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You want to — you need to — get change going within your organization, and quickly. The question is, “How do we get started?”
First: Create a Change Baseline
Your own assumptions about what motivates people will determine the success or failure of your change program. If your assumptions are incorrect, you may miss a valuable opportunity, that of gaining stakeholder ownership of the change process.
“Why is this?”, you ask. People do what they do for a reason. A person’s behavior (what we observe) is an expression of their underlying beliefs and assumptions. To make our change initiative appealing to others, we must understand why they do what they do.
The baseline is created by identifying the dissatisfaction, vision, first steps, and change resistance for each stakeholder involved with your change program. Using a spreadsheet application, make a table listing the stakeholders and each area of investigation:
- Who are the stakeholders?
- What are they dissatisfied with?
- How do they feel about the planned changes (Vision)?
- What steps will provide a good Return on Investment (ROI)?
- And finally: What resistance must be overcome to succeed?
Second: Define Change Strategies
We now have a baseline of the key issues for each stakeholder. The next step is to select the ones that you can realistically alter and develop targeted strategies to alter them. People won’t change unless they feel safe, secure and in control over the results. You can’t just force people to change by management decree. You must change their underlying assumptions with a credible plan.
List what assumptions need to change. Include a strategy for overcoming the resistance to change identified for each stakeholder group. The strategy should fill the gaps. Increasing dissatisfaction with the status quo should improve motivation. Increasing the vision element will ensure the program is completed. Increasing first steps will make sure the program gets started. Lastly, decreasing resistance will simplify the whole effort.
Third: Change the Measurements
Measurements define the culture of an organization. What you measure is what you manage, and the person that does the measuring is the manager. In order to change the outcome, we must change what is measured and (possibly) who or what is doing the measuring.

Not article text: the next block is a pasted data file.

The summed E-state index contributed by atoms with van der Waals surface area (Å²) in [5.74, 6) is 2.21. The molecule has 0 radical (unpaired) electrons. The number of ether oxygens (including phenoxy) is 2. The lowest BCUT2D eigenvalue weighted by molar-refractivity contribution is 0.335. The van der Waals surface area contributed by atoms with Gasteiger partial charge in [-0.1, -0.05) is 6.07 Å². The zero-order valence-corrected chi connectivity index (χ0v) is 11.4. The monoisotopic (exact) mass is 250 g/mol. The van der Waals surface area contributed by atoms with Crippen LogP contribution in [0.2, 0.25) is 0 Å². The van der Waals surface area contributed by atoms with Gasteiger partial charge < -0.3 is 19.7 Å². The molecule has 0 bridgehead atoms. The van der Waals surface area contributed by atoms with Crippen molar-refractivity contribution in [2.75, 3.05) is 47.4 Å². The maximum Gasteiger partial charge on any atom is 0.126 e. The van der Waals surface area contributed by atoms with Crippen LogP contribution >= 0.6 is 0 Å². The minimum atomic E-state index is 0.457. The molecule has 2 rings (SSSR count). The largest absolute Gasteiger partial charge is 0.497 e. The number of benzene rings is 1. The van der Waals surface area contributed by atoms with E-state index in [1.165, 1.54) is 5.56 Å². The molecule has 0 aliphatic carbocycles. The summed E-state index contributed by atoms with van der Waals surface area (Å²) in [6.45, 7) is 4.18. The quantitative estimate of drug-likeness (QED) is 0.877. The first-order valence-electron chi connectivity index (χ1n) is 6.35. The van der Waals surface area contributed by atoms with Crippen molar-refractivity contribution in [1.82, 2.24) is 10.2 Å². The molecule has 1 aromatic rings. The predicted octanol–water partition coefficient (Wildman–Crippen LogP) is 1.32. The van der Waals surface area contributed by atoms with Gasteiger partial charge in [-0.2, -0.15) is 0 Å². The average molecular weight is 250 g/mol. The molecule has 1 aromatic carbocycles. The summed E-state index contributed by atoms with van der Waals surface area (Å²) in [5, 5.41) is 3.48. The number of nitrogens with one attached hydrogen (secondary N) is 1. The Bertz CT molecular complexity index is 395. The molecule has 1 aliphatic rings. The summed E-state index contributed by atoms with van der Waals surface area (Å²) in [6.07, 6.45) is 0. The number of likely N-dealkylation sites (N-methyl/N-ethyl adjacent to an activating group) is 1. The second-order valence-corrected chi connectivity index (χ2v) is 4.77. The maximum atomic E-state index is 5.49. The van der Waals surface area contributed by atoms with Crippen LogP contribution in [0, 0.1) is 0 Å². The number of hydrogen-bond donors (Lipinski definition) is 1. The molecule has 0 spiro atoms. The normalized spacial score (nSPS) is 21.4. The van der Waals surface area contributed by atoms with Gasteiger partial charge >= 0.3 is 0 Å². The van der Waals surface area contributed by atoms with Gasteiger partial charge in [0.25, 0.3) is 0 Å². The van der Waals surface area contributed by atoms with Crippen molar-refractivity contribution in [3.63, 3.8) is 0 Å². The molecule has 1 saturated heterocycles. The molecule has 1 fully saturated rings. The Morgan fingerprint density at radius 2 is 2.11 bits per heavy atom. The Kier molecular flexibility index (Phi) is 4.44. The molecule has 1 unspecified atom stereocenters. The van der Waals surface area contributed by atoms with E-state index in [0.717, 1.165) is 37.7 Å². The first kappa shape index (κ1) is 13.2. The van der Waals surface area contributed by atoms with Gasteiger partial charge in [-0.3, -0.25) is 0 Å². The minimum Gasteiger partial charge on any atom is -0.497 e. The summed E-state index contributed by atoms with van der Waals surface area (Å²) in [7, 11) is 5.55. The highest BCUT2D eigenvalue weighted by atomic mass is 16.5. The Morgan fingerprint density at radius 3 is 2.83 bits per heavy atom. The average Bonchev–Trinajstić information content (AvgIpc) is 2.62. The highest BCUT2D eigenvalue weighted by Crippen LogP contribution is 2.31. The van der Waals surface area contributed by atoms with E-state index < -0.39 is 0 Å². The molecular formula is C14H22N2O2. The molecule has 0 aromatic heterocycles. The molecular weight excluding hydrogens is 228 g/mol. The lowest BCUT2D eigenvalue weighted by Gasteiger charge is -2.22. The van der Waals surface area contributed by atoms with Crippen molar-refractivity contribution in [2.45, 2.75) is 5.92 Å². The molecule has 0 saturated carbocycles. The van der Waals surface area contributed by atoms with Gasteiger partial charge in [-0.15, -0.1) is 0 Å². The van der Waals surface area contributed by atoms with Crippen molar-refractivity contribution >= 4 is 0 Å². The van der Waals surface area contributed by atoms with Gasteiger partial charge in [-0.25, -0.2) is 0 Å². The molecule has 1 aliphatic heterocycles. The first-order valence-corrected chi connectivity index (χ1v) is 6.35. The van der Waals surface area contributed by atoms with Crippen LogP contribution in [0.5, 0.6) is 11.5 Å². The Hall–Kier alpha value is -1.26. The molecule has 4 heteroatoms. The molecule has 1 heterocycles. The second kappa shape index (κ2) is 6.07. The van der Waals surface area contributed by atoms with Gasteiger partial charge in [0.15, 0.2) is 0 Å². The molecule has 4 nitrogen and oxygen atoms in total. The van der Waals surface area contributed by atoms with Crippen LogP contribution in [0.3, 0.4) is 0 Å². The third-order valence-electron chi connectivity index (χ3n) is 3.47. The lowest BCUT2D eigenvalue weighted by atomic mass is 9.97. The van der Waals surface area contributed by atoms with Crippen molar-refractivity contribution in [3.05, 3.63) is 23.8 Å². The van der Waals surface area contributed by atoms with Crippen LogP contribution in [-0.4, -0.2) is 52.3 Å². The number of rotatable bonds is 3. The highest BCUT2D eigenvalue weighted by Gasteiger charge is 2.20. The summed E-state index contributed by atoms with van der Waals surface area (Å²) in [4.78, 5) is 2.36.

Think about this a little. The person or thing measuring is receiving feedback, the result of prior changes. This is known as a control loop, or a “feedback loop”. If the one measuring can’t make changes or the one making changes can’t measure the results, the resulting delays are significant wastes that cause serious troubles.
Leaders define the performance standards, or measures. You can’t introduce new measurements into the organization and then continue to ask for the old ones. If a leader keeps asking for old information, people give it to him or her. If a leader seems to counter the aims of your change program, the people being led will respond the same way.
Fourth: Communicate Change Details
Define what needs to change in as much detail as possible. For example, you can’t just say, “Salespeople need to be friendlier to customers.” You have to define “friendly”. You have to communicate the characteristics of friendly behavior, such as “greet customers warmly”, “ask about their concerns”, or “address them by name”. Once you know what the behavior looks like, translate it in detail to employees and reward them immediately for doing it.
Fifth: Communicate Successful Changes
Reward those who change and acknowledge their contributions. Focus your attention on people who change and ignore those who do not. This will send the message to others that you value the changes made and, in turn, encourage others to participate in the change program. To derive the greatest benefit, the reward — material or not — must be immediate and public.
Sixth: Measure Change Progress
Make sure you have a regular method to capture where the organization stands with respect to the change program. Is the current dissatisfaction, vision, and first steps level greater than the resistance to change?
People are not mechanical systems: their behaviors are the result of internal beliefs and assumptions. We must measure and monitor the progress being made to ensure that the change program is having an effect on those beliefs and assumptions. If given the option, most people will opt for the devil they know rather than the one they don’t.
Seventh: Ensure Change Lasts
Increasing the values in the change formula will help bring about behavior changes. However, it alone will not make them stick. Organizational culture is far more persistent than many people allow for. Change must be an iterative, interactive, and ongoing process. It is definitely NOT an event. Go back to the first step and update the change baseline. Discover new changes that are needed. Develop new change strategies and keep up the change.
Only the mediocre are always at their best. The rest of us must keep on changing, striving for something better and achieving something more.
(Jean Giraudoux, 1882-1944)